Since the beginning of March, both the Conservatives and Labour have suspended members over allegations of Islamophobia. The suspensions from the Conservative party came after Hope Not Hate provided the party with evidence of anti-Muslim comments made online by 20 individuals linked to the party, including 6 current councillors. The posts expressed sentiments justifying the denial of human rights to Muslims on the grounds that they couldn’t understand them because of their animal-like behaviour, and that it was “not a bad thing” if Muslims left the UK. Around the same time, Labour suspended Trevor Phillips, the anti-racism campaigner and founding chair of the Equality and Human Rights Commission, on grounds that comments made by him dating back over 4 years, including stating that Muslims constituted “a nation within a nation” and that the social norms of Muslim Pakistani men were permissive of child grooming, were Islamophobic. Phillips, now the chair of Index on Censorship, a freedom of speech campaign group, subsequently went on the Today programme on BBC Radio 4 and defended his previous comments, reasserting that he thought Muslims were “different”.

Both sets of comments clearly share the idea that Muslims are not a part of mainstream British society. Additionally, the comments, aside from one made by Trevor Phillips, refer to Muslims collectively. By doing this, they ignore the heterogeneity of the practice of Islam and the social and political attitudes of Muslims in Britain; instead referring to some single conception of Islam that they attribute to all Muslims, at least in Britain. This is something we see within our research, for example one participant called Faatina recounts how Muslims “have to answer every step of our lives, everything that we do”, that Muslims such as herself have to justify or explain why they don’t fit within the conception of Muslim behaviour that is promoted in wider society. Faatina goes on to contrast the Muslim experience with other religions in asking “Whereas how come, you know, like Sikhs, Hindus, Christian, they don’t answer for anything”. Faatina also suggests that the media play a significant role in generating and reinforcing this misguided conception of Muslims, and this opinion is reflected by other participants in the research.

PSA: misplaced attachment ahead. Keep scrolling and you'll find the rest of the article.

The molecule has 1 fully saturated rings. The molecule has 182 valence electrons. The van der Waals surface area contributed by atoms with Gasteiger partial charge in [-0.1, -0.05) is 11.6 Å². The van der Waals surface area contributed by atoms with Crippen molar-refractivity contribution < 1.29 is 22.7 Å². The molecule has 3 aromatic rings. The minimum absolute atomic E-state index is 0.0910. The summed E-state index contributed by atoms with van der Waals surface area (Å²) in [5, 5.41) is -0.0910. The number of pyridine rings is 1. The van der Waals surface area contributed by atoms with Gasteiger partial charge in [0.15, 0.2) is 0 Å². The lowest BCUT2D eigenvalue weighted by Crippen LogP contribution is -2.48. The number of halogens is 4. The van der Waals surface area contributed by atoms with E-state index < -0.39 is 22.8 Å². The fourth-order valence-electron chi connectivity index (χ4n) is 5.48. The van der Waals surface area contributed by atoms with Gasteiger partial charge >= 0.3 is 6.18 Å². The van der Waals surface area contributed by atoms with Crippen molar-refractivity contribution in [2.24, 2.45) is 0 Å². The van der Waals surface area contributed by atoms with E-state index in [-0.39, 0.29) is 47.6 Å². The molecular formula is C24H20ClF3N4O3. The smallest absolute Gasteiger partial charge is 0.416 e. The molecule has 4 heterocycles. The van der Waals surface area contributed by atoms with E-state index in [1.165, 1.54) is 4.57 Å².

The differences between the Labour and Conservative comments echo the differences between the old and new forms of discrimination against Muslims that we see in our research. The comparison of Muslims to animals made by individuals linked to the Conservative party are an example of the older forms of discrimination, which respondents indicated were more common in the 1970’s and 80’s and were associated with interactions with skinheads or National Front activity. The participants in our research identified similar experiences in their own lives, such as the term ‘Paki’ being used towards all people of South Asian descent. A narrative which emerged from interviews was that this older form of discrimination had declined over time as areas became more diverse and more people interacted with people outside their ethnic or religious group. Respondents also noticed that instances of this type of racism have re-emerged at different times, but that in general ever since the 1990s and more particularly 9/11 a newer form of discrimination, focused more on Islam, had emerged and become more prominent.